Tom Gase
It was okay. Not really what I expecting to read about. I thought it would be more about the day John F. Kennedy was shot or at least the days up to it. This book, however, was more about the three years leading up to the Kennedy assasination and only stuff that really happens in Dallas, TX. Well researched and the story is okay, but was hoping more for conspiracy theory stuff and what happened on Nov. 22, 1963. This is not that book. I learned from this book that Dallas, at least in the early 6 ...more

Dallas 1963 was not a shocking book in regards to the information, we have all heard much of the material in other outlets. That said, the sheer volume was overwhelming. The hatred, the amazing levels of right wing hatred emanating from Dallas, Texas in the early sixties toward any perceived threat to practices valued by the Citizens Council is shocking.

Minutaglio and Davis choose a good course of action by not focusing on 1963 and the specific events of the assassination, rather he takes on a
Keith Parker
DALLAS 1963 is a finely researched account of the political climate in Dallas, TX, from 1960 until the JFK assassination in Nov 1963. The primary focus of the book is the extreme rightwing element in Dallas, including individuals like Edwin Walker and Ted Dealey. There is some coverage of civil rights activists, as well as coverage of Lee Harvey Oswald; however this is not a "who shot JFK" study. Instead it's a pretty solid and unbiased look at extremism in Dallas, which is eerily similar to pol ...more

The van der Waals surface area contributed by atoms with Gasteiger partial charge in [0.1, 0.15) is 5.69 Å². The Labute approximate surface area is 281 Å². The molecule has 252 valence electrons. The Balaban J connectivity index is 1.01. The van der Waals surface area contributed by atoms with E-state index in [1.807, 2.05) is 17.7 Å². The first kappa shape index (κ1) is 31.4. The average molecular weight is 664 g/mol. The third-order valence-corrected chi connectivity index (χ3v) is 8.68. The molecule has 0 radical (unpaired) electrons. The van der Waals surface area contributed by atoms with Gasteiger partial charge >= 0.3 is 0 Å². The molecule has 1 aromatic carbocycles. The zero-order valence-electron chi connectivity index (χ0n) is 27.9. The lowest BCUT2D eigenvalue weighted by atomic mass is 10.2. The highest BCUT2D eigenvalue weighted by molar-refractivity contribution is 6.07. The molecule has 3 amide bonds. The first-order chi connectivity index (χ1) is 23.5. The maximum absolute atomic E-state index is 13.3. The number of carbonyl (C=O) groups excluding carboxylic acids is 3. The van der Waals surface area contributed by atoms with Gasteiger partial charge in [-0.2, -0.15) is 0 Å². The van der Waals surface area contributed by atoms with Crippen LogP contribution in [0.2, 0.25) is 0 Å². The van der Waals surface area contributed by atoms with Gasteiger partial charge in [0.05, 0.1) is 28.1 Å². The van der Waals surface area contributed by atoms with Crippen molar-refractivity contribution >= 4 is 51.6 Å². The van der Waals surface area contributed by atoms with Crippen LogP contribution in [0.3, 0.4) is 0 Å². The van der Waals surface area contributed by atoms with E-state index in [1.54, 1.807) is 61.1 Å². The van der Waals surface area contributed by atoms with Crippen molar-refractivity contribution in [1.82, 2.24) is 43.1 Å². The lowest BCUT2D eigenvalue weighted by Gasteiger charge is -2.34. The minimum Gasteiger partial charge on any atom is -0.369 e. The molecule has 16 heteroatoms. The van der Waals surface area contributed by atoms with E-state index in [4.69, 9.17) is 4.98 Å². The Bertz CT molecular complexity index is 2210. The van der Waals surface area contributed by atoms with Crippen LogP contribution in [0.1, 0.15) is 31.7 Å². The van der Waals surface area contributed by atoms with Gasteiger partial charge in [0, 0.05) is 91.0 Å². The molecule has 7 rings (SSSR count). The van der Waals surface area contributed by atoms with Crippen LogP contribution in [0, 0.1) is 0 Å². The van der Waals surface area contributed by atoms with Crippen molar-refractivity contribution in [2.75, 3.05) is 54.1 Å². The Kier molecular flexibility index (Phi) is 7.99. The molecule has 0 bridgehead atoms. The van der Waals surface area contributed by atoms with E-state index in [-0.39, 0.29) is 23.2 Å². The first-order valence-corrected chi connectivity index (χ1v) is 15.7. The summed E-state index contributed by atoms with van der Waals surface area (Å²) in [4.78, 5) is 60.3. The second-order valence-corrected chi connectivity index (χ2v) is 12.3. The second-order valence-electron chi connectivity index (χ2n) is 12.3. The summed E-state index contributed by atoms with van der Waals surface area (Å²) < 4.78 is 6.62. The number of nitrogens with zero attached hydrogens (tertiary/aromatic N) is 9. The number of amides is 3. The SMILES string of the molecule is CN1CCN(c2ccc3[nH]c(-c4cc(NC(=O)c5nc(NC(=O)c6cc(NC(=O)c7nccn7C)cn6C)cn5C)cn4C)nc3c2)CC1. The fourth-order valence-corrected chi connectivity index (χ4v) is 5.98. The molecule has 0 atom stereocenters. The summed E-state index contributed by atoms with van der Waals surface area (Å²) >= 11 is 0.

An excellent piece of investigative, historical journalism. Minutaglio's punchy prose reads like the best pulp thrillers. Not another played out conspiracy tome, but a deep mediation on the psychological motivations of the key players and supporting cast of post-War America's first media-saturated, generation defining tragedy. At times an uncomfortable look at a particularly American form of psychosis, as menacing and as widespread and deep rooted in our modern cultural landscape as it was in th ...more